Saturday, January 14, 2012

Embracing Entrepreneurship @ The Intersection

More notes from #theXEvent12

Payam Zamani, CEO of (
Jacquelline Fuller, Director of Charitable Giving, Google (formerly of the Gates Foundation) (
Leila Janah, CEO of Samasource (

Jacquelline: "The business model at is to attack a problem from all angles--funding NGOs, funding companies, advocacy, lobbying. There are more companies that want to give back, but in a way that reflects their DNA, and in a serious way." Evidence-based giving.

Google takes a portfolio approach--sometimes giving is evidence-based, sometimes it bets on early innovators.

"We back the leader, and we give them the freedom to iterate."

"You have to understand the context in which the frontline is operating." To help understand global health, Jacquelline moved her entire family to India for a year.

"Launch early, fail fast, iterate, move on if you have to. Too much of philanthropy is afraid to take a risk. It should provide risk capital for innovation."

The future:
"One of the things that encourages people to give is social." Crowdsourcing. Direct to consumer.

Leila: Used a tobacco company scholarship to take a year and teach English to kids at a school for the blind in Ghana. Became obsessed with the idea of creating jobs in poor places. What if we could take work to places where poor people live?

"The fundamental thing that leads to innovation is not accepting the status quo." We are habit-forming, assumption-making creatures. Going to Africa challenged all my assumptions. We send our people out into the field every year to shake them up."

"All the people who were previously invisible are becoming visible to us. I met a Sudanese boy in a refugee camp. A month later, he friended me on Facebook." The power of rapid feedback.

Payam: Giving needs to be genuine and part of what you do or it won't have staying power. Make bets that are big enough to make a difference if they succeed, but not so big that they take down your business if they fail. "The best ideas that really changed our business came from outside, not from sitting in our own cocoon."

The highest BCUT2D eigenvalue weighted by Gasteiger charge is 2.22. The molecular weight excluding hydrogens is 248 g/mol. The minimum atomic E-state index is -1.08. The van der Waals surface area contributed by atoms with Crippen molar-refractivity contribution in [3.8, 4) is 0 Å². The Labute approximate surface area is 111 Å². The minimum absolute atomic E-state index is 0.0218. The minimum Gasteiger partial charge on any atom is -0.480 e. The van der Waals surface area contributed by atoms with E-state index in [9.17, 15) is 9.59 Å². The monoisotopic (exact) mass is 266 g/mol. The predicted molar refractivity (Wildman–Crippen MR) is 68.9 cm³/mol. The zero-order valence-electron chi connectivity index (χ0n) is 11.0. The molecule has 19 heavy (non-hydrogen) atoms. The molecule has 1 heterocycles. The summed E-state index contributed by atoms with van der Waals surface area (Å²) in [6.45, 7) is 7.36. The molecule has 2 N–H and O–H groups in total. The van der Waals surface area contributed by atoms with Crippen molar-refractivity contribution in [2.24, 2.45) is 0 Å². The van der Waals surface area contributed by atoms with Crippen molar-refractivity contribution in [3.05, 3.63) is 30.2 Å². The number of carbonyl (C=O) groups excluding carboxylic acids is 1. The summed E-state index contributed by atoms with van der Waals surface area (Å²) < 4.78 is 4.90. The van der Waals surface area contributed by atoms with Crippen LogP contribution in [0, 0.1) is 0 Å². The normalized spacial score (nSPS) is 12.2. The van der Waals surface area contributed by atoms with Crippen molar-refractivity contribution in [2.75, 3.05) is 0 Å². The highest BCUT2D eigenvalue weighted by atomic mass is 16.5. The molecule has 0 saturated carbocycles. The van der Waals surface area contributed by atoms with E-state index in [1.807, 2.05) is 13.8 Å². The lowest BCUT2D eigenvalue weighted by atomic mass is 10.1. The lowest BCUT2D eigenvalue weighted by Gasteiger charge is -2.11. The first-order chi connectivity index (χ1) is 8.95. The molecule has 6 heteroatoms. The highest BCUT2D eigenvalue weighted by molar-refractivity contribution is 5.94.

"Innovation without execution isn't innovation. It's just an idea."

Pixar, IDEO, and Innovation

Here are detailed notes from Frans Johansson's conversation with Ed Catmull of Pixar and Tim Brown of IDEO:


"The easiest way to make a movie is to do what worked in previous movies. But you won't end up with an original result. The alternative is to go out into the world and learn from other industries."

For Ratatouille, the Pixar team went to Paris to visit French restaurants, and did a 5-hour, 28-course tasting menu at the French Laundry.

"We like ideas that are unlikely. Because they're unlikely, we have to protect them."

"The original idea sucks. You can't show it to marketing or the toy people, because they won't get it. But you can't protect it for too long; engaging with the world forces you to make the necessary decisions. There's a lot of pressure on us to get the process right. 'Hey, if you guys got it right up front, this would be a lot easier.' Getting the process right is *not* the goal. (implied: The goal is to make something great)"

"You have to be able to work with other people. You can't just piss everyone off."

"You want to signal to everyone else that it's okay to be unusual. 'That guy is really pushing it, and he didn't get in trouble, so I guess I can too.'"